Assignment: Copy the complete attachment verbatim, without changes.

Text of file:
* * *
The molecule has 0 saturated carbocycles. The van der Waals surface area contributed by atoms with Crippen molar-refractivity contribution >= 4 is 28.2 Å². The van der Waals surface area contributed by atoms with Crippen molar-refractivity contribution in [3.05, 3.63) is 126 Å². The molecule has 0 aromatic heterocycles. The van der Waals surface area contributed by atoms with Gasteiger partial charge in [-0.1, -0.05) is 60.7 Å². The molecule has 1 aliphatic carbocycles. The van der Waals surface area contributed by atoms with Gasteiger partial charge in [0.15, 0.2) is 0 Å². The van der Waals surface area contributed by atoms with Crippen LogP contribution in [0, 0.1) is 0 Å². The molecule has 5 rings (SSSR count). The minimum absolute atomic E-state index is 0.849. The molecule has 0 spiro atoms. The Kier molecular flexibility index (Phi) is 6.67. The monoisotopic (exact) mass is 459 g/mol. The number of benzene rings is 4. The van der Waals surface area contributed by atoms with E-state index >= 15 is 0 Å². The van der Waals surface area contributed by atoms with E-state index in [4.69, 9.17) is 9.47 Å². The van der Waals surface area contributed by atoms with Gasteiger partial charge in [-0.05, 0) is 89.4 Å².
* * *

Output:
The molecule has 0 saturated carbocycles. The van der Waals surface area contributed by atoms with Crippen molar-refractivity contribution >= 4 is 28.2 Å². The van der Waals surface area contributed by atoms with Crippen molar-refractivity contribution in [3.05, 3.63) is 126 Å². The molecule has 0 aromatic heterocycles. The van der Waals surface area contributed by atoms with Gasteiger partial charge in [-0.1, -0.05) is 60.7 Å². The molecule has 1 aliphatic carbocycles. The van der Waals surface area contributed by atoms with Gasteiger partial charge in [0.15, 0.2) is 0 Å². The van der Waals surface area contributed by atoms with Crippen LogP contribution in [0, 0.1) is 0 Å². The molecule has 5 rings (SSSR count). The minimum absolute atomic E-state index is 0.849. The molecule has 0 spiro atoms. The Kier molecular flexibility index (Phi) is 6.67. The monoisotopic (exact) mass is 459 g/mol. The number of benzene rings is 4. The van der Waals surface area contributed by atoms with E-state index >= 15 is 0 Å². The van der Waals surface area contributed by atoms with E-state index in [4.69, 9.17) is 9.47 Å². The van der Waals surface area contributed by atoms with Gasteiger partial charge in [-0.05, 0) is 89.4 Å².